OneWire  ds(dsDataPin); // OneWire bus on pin 2

typedef struct
{
  char  *sensorName;
  char  *xmlName;
  byte  addr[8];
  float degF;
  int   tooHot;   // if temperature is above this value, display is red 
  int   tooCold;  // if temperature is below this value, display is blue
} Sensor;

Sensor ds18[maxSensors] =
{
  {"Cooler 1 ", "Cooler1", {0x28,0x88,0xA4,0xF4,0x03,0x00,0x00,0xE2}, 0.0, 90, 80},
  {"Cooler 2 ", "Cooler2", {0x28,0xC0,0xDF,0x7E,0x03,0x00,0x00,0xE9}, 0.0, 90, 80}
};

int cnt = 0;


void setup()
{
  // set up the LCD's number of columns and rows: 
  lcd.begin(cols, rows);
  lcd.setBacklight(WHITE);
  // Print a message to the LCD.

// Open serial communications and wait for port to open:
  Serial.begin(9600);
 #if defined SerialDebug
  Serial.println(F("Checking for OneWire Devices"));
 #endif

  // start the Ethernet connection and the server:
  Ethernet.begin(mac, ip);
  server.begin();
#if defined SerialDebug
  Serial.print("server is at ");
  Serial.println(Ethernet.localIP());
#endif
}

void getOneWire(void)
{
  byte i;
  byte present = 0;
  byte type_s;
  byte data[12];

#if defined SerialDebug
  Serial.print(F("ROM "));
  Serial.print(cnt);
  Serial.print(F(" = "));
  for( i = 0; i < 8; i++)
  {
    Serial.write(nbsp);
    if(ds18[cnt].addr[i] < 16){Serial.write(zeroChar);} // prepend hex 0-15 with a 0
    Serial.print(ds18[cnt].addr[i], HEX);
  }

  if (OneWire::crc8(ds18[cnt].addr, 7) != ds18[cnt].addr[7]) {
      Serial.println(F("CRC is not valid!"));
      return;
  }
  Serial.println();
#endif

  type_s = 0;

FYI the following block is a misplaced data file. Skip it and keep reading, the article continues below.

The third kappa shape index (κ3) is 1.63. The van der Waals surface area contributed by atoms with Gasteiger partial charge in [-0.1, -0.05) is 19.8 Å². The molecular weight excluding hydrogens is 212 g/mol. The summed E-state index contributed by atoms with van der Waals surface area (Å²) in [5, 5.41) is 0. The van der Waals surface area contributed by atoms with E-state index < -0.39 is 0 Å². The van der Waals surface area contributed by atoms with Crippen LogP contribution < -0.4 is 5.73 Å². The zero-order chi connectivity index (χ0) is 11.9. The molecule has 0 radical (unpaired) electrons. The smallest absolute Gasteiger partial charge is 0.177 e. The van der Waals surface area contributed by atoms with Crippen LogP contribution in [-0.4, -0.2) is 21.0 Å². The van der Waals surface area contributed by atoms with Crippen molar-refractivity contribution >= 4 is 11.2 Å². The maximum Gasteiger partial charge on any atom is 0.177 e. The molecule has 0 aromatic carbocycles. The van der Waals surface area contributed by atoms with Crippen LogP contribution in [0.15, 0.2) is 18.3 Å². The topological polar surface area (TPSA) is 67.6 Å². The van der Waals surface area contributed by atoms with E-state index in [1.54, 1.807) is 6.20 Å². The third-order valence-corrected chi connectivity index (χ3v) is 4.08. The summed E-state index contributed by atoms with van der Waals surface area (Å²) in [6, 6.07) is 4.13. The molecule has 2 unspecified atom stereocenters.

ds.reset();
  ds.select(ds18[cnt].addr);
  ds.write(0x44,1);         // start conversion, with parasite power on at the end
  
  delay(1000);     // maybe 750ms is enough, maybe not
  // we might do a ds.depower() here, but the reset will take care of it.
  
  present = ds.reset();
  ds.select(ds18[cnt].addr);    
  ds.write(0xBE);         // Read Scratchpad

#if defined SerialDebug
  Serial.print(F("  Data = "));
  if(present < 16){Serial.write(zeroChar);} // prepend hex 0-15 with a 0
  Serial.print(present, HEX);
  Serial.write(nbsp);
#endif
  for ( i = 0; i < 9; i++) {           // we need 9 bytes
    data[i] = ds.read();
#if defined SerialDebug
    if(data[i] < 16){Serial.write(zeroChar);} // prepend hex 0-15 with a 0
    Serial.print(data[i], HEX);
    Serial.write(nbsp);
#endif
  }
#if defined SerialDebug
  Serial.print(F(" CRC="));
  Serial.print(OneWire::crc8(data, 8), HEX);
  Serial.println();
#endif
  // convert the data to actual temperature
  unsigned int raw = (data[1] << 8) | data[0];
  unsigned char t_mask[4] = {0x7, 0x3, 0x1, 0x0};
  byte cfg = (data[4] & 0x60) >> 5;
  raw &= ~t_mask[cfg];

  ds18[cnt].degF = ((((float)raw / 16.0) * 1.8) + 31.0); //the raw value is Celsius, convert to Fahrenheit